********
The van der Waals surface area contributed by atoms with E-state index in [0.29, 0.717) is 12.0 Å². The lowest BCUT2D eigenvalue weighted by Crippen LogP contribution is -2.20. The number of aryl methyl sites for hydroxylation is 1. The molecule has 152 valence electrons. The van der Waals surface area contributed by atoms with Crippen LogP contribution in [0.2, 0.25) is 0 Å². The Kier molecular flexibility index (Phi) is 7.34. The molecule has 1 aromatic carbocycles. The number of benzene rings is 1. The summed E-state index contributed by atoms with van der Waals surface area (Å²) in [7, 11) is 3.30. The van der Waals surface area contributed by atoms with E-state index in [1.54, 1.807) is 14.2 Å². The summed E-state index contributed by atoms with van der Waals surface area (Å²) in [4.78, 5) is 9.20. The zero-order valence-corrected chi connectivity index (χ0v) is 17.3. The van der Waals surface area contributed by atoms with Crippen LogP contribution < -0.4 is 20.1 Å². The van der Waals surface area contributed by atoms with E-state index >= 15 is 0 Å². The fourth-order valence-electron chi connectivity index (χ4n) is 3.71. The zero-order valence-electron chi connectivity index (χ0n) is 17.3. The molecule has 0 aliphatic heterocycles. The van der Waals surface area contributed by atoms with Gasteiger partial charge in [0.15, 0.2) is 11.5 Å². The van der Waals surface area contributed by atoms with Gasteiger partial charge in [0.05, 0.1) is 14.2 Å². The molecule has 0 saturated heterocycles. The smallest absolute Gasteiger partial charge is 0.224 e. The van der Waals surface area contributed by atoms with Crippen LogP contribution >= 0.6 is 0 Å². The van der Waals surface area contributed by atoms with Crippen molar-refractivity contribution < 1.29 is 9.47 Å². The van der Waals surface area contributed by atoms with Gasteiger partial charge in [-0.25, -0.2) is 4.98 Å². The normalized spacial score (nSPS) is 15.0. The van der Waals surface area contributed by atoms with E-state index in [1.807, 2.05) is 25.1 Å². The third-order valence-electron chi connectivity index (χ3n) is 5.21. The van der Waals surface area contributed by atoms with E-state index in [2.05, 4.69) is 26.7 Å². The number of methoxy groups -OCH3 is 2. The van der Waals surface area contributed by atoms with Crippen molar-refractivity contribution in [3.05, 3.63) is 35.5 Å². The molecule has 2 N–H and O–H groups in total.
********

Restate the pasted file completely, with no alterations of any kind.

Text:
The van der Waals surface area contributed by atoms with E-state index in [0.29, 0.717) is 12.0 Å². The lowest BCUT2D eigenvalue weighted by Crippen LogP contribution is -2.20. The number of aryl methyl sites for hydroxylation is 1. The molecule has 152 valence electrons. The van der Waals surface area contributed by atoms with Crippen LogP contribution in [0.2, 0.25) is 0 Å². The Kier molecular flexibility index (Phi) is 7.34. The molecule has 1 aromatic carbocycles. The number of benzene rings is 1. The summed E-state index contributed by atoms with van der Waals surface area (Å²) in [7, 11) is 3.30. The van der Waals surface area contributed by atoms with E-state index in [1.54, 1.807) is 14.2 Å². The summed E-state index contributed by atoms with van der Waals surface area (Å²) in [4.78, 5) is 9.20. The zero-order valence-corrected chi connectivity index (χ0v) is 17.3. The van der Waals surface area contributed by atoms with Crippen LogP contribution < -0.4 is 20.1 Å². The van der Waals surface area contributed by atoms with E-state index >= 15 is 0 Å². The fourth-order valence-electron chi connectivity index (χ4n) is 3.71. The zero-order valence-electron chi connectivity index (χ0n) is 17.3. The molecule has 0 aliphatic heterocycles. The van der Waals surface area contributed by atoms with Gasteiger partial charge in [0.15, 0.2) is 11.5 Å². The van der Waals surface area contributed by atoms with Gasteiger partial charge in [0.05, 0.1) is 14.2 Å². The molecule has 0 saturated heterocycles. The smallest absolute Gasteiger partial charge is 0.224 e. The van der Waals surface area contributed by atoms with Crippen LogP contribution >= 0.6 is 0 Å². The van der Waals surface area contributed by atoms with Crippen molar-refractivity contribution < 1.29 is 9.47 Å². The van der Waals surface area contributed by atoms with Gasteiger partial charge in [-0.25, -0.2) is 4.98 Å². The normalized spacial score (nSPS) is 15.0. The van der Waals surface area contributed by atoms with E-state index in [1.807, 2.05) is 25.1 Å². The third-order valence-electron chi connectivity index (χ3n) is 5.21. The van der Waals surface area contributed by atoms with E-state index in [2.05, 4.69) is 26.7 Å². The number of methoxy groups -OCH3 is 2. The van der Waals surface area contributed by atoms with Crippen molar-refractivity contribution in [3.05, 3.63) is 35.5 Å². The molecule has 2 N–H and O–H groups in total.